# Basic Counting — Selecting groups of people from a group of 10

I'm reading a series of basic counting problems regarding a ten person club. I just want to make sure I'm sufficiently grasping the material and my problem solving methods are correct.

$1.$ In how many ways may a ten person club select a president and a secretary-treasurer from among its members?

For this problem, there are 10 ways to choose the president, and 9 ways to choose the secretary. In total, there are $10 \times 9 = 90$ ways to choose them.

$2.$ In how many ways may a ten person club select a two person executive committee from among its members?

This time, since we're taking 2 people from 10, I used ${10 \choose 2} = 45$ ways.

$3.$ In how many ways may a ten person club select a president and a two person executive advisory board from among its members (assuming that the president is not on the advisory board)?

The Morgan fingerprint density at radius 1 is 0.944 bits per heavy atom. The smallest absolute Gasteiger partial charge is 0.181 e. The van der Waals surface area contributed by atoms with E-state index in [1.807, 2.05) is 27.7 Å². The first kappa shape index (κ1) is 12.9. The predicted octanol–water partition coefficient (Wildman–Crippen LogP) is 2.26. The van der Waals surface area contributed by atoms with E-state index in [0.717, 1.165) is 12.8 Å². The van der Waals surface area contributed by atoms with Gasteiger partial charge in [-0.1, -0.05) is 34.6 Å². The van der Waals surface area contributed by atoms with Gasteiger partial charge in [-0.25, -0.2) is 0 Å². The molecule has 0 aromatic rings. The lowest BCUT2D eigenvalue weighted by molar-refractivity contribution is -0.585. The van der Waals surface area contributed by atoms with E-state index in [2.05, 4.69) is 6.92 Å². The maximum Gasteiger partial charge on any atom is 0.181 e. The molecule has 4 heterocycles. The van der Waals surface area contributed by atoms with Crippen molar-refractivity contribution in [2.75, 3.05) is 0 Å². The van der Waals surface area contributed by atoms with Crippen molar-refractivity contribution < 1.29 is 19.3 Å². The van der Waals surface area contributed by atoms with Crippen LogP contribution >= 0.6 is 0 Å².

I've already established from my first answer that there are 10 ways to choose the president. Then, I have to choose 2 people from a remaining group of 9. ${9 \choose 2} = 36$. Finally, I multiply the two results.$36\times10 = 360$ ways.

Any help would be appreciated, thank you.

• It's correct :) – Angelo Mark Oct 31 '15 at 19:00
• This is correct. – Alekos Robotis Oct 31 '15 at 19:02
• Ok, great, thank you guys! – FeynmansBongos Oct 31 '15 at 19:04

## 2 Answers

It is correct since you understand that the first answer requires a permutation since it is in a certain order, second requires combination because it is not chosen in any order, and the third is permutation and combination since one person is chosen in a specific order and the next two are chosen at random.

All your answers are correct, and your reasoning is spot-on.

The only thing I'd like to point out is that for problem $1$, you can also use ${10 \choose 2} = 45$ to get the number of ways to pick the two people, and then there are two ways in which you can assign those two people to be president/secretary, and $45 \cdot 2 = 90$.